Since the introduction of non-linear editors and affordable digital editing platforms, an entirely new generation of content creators has grasped the independent filmmaking and video production industry. Although the technology is widely available, there are still techniques that mark a subtle line between amateur and professional editors.
One of those techniques, the L and J-cut, is a very simple yet powerful way to make the simplest of edits smoother and more impactful in storytelling.
What Are L and J-Cuts?
At the foundation of film and video editing is the concept of splicing shots together to compose a sequence of images and sounds to tell a story. In a typical dialogue scene cutting back and forth between each speaker helps convey a more intimate interaction between two characters than a general wide shot would. L and J-Cuts make this interaction smoother and help keep the viewer engaged.
The concept of this editing technique is to have the audio of one source clip playing while we see the other source. An L-Cut is when we cut away from “Source A” visually, but you still hear the audio while looking at “Source B.” You still hear audio from a preceding clip playing over the next shot.
A J-cut is a reverse concept. The audio from the next sequential shot begins to play before visually cutting over. You hear “Source B” audio while still seeing “Source A.” The terms L-cut and J-cut derive from their visual representation on the digital timeline.
There is no problem with cutting audio and video sources simultaneously. However, it may draw more attention to the edits and even become jarring over time. Using L and J-cuts makes the edits psychologically smoother and less noticeable to the viewer.
The L and J-cut method has been a tool in the filmmaking toolbox since sound was introduced in film. The Jazz Singer was released in 1927 and is notable for being one of the first films in cinema history to include sound. This film was remarkable enough for its time and inserted select sequences in which recorded musical performances were synchronized with the movie on the screen.
Even in this earliest of examples, the L-cut was utilized. In one scene, actor Al Jolson is on stage directing his bandmates into position, and the camera cuts away from him to a shot of the crowd finding their seats, but his audio continues to play over the next shot.
From the moment sound entered the filmscape to modern blockbusters, the L and J-cut remain a simple yet powerful editing tactic.
Using it Effectively
The concept of L and J-cuts is rudimentary, but there are several ways to use the technique to bridge visual changes using audio creatively seamlessly.
One of the most common usages is hearing characters talk over wide establishing shots. Imagine a wide flyover of New York City. We begin to hear two characters talking to each other before the shot visually changes to see a couple walking together down the sidewalk. This J-cut psychologically set our expectations of what was coming while at the same time establishing the scene. We are already invested in the conversation, so the transition is smoother.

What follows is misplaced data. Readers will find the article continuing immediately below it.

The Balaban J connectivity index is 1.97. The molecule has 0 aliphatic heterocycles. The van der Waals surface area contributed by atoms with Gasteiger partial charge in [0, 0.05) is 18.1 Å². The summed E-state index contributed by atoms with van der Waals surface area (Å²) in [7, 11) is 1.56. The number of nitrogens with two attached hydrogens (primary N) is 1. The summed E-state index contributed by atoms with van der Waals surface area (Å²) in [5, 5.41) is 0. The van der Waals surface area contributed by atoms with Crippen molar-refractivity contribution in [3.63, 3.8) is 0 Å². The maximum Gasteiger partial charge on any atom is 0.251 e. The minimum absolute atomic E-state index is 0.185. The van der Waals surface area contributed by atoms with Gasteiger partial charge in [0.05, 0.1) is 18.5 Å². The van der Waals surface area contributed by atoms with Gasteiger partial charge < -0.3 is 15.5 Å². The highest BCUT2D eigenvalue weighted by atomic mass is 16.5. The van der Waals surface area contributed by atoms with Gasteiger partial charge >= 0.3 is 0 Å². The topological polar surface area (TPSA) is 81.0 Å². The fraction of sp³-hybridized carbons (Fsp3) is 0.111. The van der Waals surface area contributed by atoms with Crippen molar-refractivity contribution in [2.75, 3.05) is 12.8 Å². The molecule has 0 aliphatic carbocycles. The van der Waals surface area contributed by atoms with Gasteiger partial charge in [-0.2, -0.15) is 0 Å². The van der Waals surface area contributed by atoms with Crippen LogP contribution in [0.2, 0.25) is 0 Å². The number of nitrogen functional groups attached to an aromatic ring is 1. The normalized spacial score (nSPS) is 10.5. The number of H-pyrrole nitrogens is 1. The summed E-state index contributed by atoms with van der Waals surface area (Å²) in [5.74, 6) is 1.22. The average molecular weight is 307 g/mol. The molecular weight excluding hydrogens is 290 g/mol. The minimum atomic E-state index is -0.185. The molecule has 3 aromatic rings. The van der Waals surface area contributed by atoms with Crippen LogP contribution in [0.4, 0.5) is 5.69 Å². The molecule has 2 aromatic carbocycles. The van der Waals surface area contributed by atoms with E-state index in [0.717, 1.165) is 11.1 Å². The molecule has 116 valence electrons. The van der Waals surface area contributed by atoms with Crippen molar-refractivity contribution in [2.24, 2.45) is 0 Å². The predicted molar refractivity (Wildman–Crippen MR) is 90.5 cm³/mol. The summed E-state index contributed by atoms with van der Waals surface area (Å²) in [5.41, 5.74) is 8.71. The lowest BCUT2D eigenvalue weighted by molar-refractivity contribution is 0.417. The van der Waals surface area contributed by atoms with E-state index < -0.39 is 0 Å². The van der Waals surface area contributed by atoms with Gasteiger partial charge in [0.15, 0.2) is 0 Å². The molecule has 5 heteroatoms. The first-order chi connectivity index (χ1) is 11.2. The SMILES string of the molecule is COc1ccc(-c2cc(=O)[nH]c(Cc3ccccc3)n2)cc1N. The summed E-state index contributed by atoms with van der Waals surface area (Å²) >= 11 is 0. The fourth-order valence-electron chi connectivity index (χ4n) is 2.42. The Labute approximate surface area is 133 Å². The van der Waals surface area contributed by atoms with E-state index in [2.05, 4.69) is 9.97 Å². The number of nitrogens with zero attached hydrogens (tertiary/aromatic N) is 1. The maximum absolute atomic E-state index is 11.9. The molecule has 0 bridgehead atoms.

L and J-cuts are also handy for cutting between talking head shots and B roll. An interview subject may be on camera describing their role in a factory. Suppose you keep their audio playing when cutting to the factory footage and slowly fading up the natural sound. In that case, that is a much smoother transition than simply cutting to the factory clip with full volume (and less jarring!)
This technique can also be a very effective way to switch between interview subjects using the same method. The first person speaks, and then the footage cuts to the factory clip. We could then cut to the second person for their turn to speak, which would work fine. However, if we heard the second person begin talking over the B roll and then cut to them on camera, that would be an example of an L and J-cut being used consecutively to bridge the edits.
A widespread but less noticeable application is during a dialogue scene that alternates back and forth between two characters. Watch your favorite film and see how often you hear the other person start to talk before the camera cuts to their frame (or listen to them still talking when the shot reverses).
An excellent example of this is 1992’s Lethal Weapon 3. In a heated emotional scene between Riggs (Mel Gibson) and Murtaugh (Danny Glover), the L and J-cuts are used extensively in the back-and-forth exchange. This technique makes the edits smoother and shows us the reactions of Gibson and Glover, and the scene becomes far more emotionally impactful.
And this isn’t limited to just dialogue, either. L and J-cuts can be effective with ambient sound effects. Indiana Jones reacting to the sound of the giant boulder rolling his way or Alan Grant looking off-screen towards the dinosaur roar are great examples of this. Hearing the danger before we see it can be a great way to build anticipation and retain audience engagement.
Many beginning editors and filmmakers tend to overlook this technique. While it may seem like an elementary lesson from Video Editing 101, it is a paver in the bridge from amateur to professional editing when used correctly.